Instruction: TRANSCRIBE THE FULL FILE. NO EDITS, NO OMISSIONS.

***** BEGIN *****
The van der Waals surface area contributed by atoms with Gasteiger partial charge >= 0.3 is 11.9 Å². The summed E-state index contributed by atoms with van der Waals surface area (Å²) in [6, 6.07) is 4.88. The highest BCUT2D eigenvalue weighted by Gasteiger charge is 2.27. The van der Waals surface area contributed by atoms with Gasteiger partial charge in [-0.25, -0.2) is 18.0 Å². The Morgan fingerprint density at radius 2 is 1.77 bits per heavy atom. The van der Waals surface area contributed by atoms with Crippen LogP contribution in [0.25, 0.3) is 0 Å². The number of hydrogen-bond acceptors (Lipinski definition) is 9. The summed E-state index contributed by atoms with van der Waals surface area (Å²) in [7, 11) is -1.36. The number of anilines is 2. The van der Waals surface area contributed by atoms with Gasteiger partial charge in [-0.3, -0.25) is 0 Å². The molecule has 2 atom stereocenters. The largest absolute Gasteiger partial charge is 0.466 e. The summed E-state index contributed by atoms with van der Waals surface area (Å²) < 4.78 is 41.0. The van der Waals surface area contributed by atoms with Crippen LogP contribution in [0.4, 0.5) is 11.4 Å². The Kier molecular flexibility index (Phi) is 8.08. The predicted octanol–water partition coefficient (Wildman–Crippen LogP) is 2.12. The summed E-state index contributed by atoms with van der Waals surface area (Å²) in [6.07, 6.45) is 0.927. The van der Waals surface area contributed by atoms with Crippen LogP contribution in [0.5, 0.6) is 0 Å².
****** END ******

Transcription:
The van der Waals surface area contributed by atoms with Gasteiger partial charge >= 0.3 is 11.9 Å². The summed E-state index contributed by atoms with van der Waals surface area (Å²) in [6, 6.07) is 4.88. The highest BCUT2D eigenvalue weighted by Gasteiger charge is 2.27. The van der Waals surface area contributed by atoms with Gasteiger partial charge in [-0.25, -0.2) is 18.0 Å². The Morgan fingerprint density at radius 2 is 1.77 bits per heavy atom. The van der Waals surface area contributed by atoms with Crippen LogP contribution in [0.25, 0.3) is 0 Å². The number of hydrogen-bond acceptors (Lipinski definition) is 9. The summed E-state index contributed by atoms with van der Waals surface area (Å²) in [7, 11) is -1.36. The number of anilines is 2. The van der Waals surface area contributed by atoms with Gasteiger partial charge in [-0.3, -0.25) is 0 Å². The molecule has 2 atom stereocenters. The largest absolute Gasteiger partial charge is 0.466 e. The summed E-state index contributed by atoms with van der Waals surface area (Å²) < 4.78 is 41.0. The van der Waals surface area contributed by atoms with Crippen LogP contribution in [0.4, 0.5) is 11.4 Å². The Kier molecular flexibility index (Phi) is 8.08. The predicted octanol–water partition coefficient (Wildman–Crippen LogP) is 2.12. The summed E-state index contributed by atoms with van der Waals surface area (Å²) in [6.07, 6.45) is 0.927. The van der Waals surface area contributed by atoms with Crippen LogP contribution in [0.5, 0.6) is 0 Å².